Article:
All about Language Links in Wikipedia – Part 1

LibraryOnce upon a time in 2001, there was a small internet entity named Wikipedia which aspired to be a free online encyclopedia which everyone can contribute to. Initially, Wikipedia was in English but not long after, new Wikipedias emerge in other languages like German, Catalan, Japanese, Hebrew, French etc.. Wikipedia was not a small internet site anymore.

Like with humans, part of growing is to confront challenges that you had never knew existed. I will focus here on a rather uncomplicated challenge Wikipedia encountered; How do you link the same topic in different Wikipedias (that is, language additions)? The straight forward solution is fairly simple: if you have two articles about “banana” one in English and the second in Hebrew, then connect them with some code in one article that points to the article in the other language. This is exactly what Wikipedia has done until 2013 (don’t take my word on the exact date). They have created a template named interlangauge-links that is part of the page’s code and looks like this: [[en:banana]]. You can see the “en” is pointing to the wikipedia version (enwiki) and the word “banana” is the title of the connected page.

Actually, the example I used here can’t be found on Wikipedia. The Hebrew page for banana is connected to the English page “Musa (genus)” and not to the page “Banana”. The page “Banana” doesn’t have a link to Hebrew. This is an example of one of the wonders of Wikipedia  – the Hebrew editors decided that the page will talk about the botanic genus and that the fruit doesn’t need a page of its own. The information about the fruit is not missing, it’s just one of the sections in the genus page. I think this is a great example of the differences between the languages (Elephant is another one) because we can learn a lot about the cultures that are the bases of these differences.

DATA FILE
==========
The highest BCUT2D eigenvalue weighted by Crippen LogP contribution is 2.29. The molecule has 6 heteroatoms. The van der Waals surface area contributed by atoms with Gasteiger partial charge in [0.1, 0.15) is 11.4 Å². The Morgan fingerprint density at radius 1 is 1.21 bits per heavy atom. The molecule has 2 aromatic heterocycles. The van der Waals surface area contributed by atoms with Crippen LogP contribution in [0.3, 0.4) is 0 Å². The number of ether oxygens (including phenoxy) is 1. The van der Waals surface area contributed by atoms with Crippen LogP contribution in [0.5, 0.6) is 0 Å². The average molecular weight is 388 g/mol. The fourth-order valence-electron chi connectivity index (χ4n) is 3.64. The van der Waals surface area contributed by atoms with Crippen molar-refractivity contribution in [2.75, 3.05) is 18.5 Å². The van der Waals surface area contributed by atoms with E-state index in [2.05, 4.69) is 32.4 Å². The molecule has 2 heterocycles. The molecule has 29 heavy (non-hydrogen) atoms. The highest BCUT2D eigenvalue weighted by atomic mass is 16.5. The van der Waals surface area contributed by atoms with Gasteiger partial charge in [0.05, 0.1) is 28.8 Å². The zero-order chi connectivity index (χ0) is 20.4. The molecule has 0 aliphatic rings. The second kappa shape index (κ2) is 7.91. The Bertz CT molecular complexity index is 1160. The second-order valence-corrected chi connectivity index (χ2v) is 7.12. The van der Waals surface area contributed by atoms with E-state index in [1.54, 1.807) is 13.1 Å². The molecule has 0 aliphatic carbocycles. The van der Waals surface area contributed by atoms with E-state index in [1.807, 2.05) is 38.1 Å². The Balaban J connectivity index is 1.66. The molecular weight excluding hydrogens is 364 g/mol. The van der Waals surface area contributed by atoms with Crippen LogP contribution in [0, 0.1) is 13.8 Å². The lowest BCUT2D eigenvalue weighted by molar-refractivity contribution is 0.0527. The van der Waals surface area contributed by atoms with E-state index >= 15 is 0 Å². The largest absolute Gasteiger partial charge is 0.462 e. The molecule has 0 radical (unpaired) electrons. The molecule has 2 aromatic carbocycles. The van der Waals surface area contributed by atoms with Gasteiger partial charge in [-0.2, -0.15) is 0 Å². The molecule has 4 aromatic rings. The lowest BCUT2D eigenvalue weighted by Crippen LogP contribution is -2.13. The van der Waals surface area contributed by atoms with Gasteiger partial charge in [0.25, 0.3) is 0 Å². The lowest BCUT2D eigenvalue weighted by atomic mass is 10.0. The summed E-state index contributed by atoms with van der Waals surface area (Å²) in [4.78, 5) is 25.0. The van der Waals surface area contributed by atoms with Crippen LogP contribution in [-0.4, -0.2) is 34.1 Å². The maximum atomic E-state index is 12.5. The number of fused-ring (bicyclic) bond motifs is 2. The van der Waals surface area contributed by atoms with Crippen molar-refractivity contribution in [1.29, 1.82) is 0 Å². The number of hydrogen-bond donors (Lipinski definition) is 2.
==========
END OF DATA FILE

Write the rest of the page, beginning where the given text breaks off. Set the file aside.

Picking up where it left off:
But I digressed. So going back to the structure of the language links, it seems as if a link should be undirected, that is, if there is a link between he:Banana to en:Musa then there should also be a link between en:Musa to he:Banana (in mathematics, we call this property commutative). If we take this property one step farther, also taking into account having several languages then we should also have transitive relation property between the language links. Is the language links always fulfill these requirements? usually they do… but sometimes, like in the diagram, links are more complicated than that (the diagram was taken from the article “Towards Building a Multilingual Semantic Network: Identifying Interlingual Links in Wikipedia” –  this should have been in a footnote but I don’t have a plugin for that yet).langlinks-pic Notice that if we assume these two properties, “en=Ball” would have two links for French wikipedia!

Another unpredicted case is when  a language link points to a subsection in an article and not to the article itself. I don’t have an example for that but these things have known to happen.

While taking into account these extreme scenarios, there are bots (that is, automated scripts) that are in charge of adding links between the languages. For example, if I just added a new article about banana in Hebrew and connected it to the English article than I don’t need to go to all the other articles connected to it (in other languages), the bots will do it automatically – Therefore, an underline assumption is that links are undirected. The downside of this process is that every article in Wikipedia has in its code the connections to all the other articles. So if for example, we have 5 articles that are connected to each other then we have 20 (n*(n-1) ~ n^2) lines of code telling us about them. Sounds a bit redundant, especially when n is bigger. This is where Wikidata comes into play (Wikidata has so much more to offer so if you don’t know the project, check it out). Since 2013 (again, I’m not sure when it started) Wikidata has a page about every article in Wikipedia that assembles all of the structured data of the article. One of the Wikidata page’s metadata is a list of Wikipedias for which the article exists (and its title in these Wikis). Therefore, instead of representing the links n^2 times, it only saves it n times – for the Wikipedias it appears in. That is a big difference!

Ok, now you know everything there is to know about the purpose of language links in Wikipedia! In the following post I will talk about language links representation in the database and most importantly, how all of this is related to my project.


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